Book Recommendation: Payback's a Witch
Updated: Jun 17
Payback is also entertaining, and the writing is great.
I noticed Payback's a Witch when researching genre covers for my own books, The Wheel of the Year series. Payback's cover popped in a long list of Witches & Wizards Romance titles. (Don't judge me for judging a book by its cover!)
Someone summed Payback up as Practical Magic meets The L Word. It had me at hello!
You could only pre-order at the time, something I rarely do unless I already know the author. (I didn't.) But I took a chance and pre-ordered. An excellent decision. Not only did I love this book, I ordered the second book in the series, From Bad to Cursed.
Some writers — looking at you, Dan Brown — drag you through the book even though the writing is rather horrible. Seriously, my virtual red pen ran out of ink while reading The Da Vinci Code. Yet, I felt compelled to keep reading to find out what happened.
Payback's a Witch is not that kind of read. I figured out early on where the plot was going, but knowing didn't matter. The writing is lovely. Dare I say bewitching? And even guessing the story arc, it was engaging. But don't take my word for it.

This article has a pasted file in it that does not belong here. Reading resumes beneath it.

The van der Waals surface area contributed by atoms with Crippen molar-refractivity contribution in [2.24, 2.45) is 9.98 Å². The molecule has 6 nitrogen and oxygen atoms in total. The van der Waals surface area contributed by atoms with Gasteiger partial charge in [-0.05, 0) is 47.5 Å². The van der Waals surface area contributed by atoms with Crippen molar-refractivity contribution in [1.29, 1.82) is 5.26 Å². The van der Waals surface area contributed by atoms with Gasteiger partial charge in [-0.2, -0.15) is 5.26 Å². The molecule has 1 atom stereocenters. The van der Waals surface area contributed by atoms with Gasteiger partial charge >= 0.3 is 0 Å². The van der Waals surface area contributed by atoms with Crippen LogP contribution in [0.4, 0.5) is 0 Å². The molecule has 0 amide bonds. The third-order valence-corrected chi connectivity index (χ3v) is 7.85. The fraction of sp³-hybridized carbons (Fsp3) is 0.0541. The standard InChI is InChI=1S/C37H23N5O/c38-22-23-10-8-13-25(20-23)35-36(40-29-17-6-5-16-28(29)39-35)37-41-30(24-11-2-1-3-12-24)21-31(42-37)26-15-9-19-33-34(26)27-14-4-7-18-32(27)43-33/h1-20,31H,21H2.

The New York Times called it a sexy Sapphic modern Gothic.
Jacqueline Carey, one of my favorite authors, said "No tricks, all treat! Lana Harper’s debut Payback's a Witch is a compulsively fun read.”
Emmy Harlow is a witch but not a very powerful one—in part because she hasn't been home to the magical town of Thistle Grove in years. Thistle Grove is a small town in downstate Illinois where four witch families secretly run things. Her self-imposed exile has a lot to do with a complicated family history and a desire to forge her own way in the world, and only the very tiniest bit to do with Gareth Blackmoore, heir to the most powerful magical family in town and casual breaker of hearts and destroyer of dreams.
Emmy’s self-deprecating humor and her unique take on imposter syndrome make her relatable. She teams up with two other witches spurned by Gareth for revenge. At this point in most books, the scary music starts, but Payback keeps it light and amusing, because even witches have a sense of humor. Charming magical happenings, something akin to a Tri-Wizard tournament arbitrated by Emmy, and her new love interest with one of the spurned witches make this a lighthearted, somewhat spicy, romantic, and enjoyable read.
Finally, I can be a little persnickety about how magic, witchcraft, and the occult are depicted. I'm happy to report, no missteps took me out of the story and scream "Not bloody likely."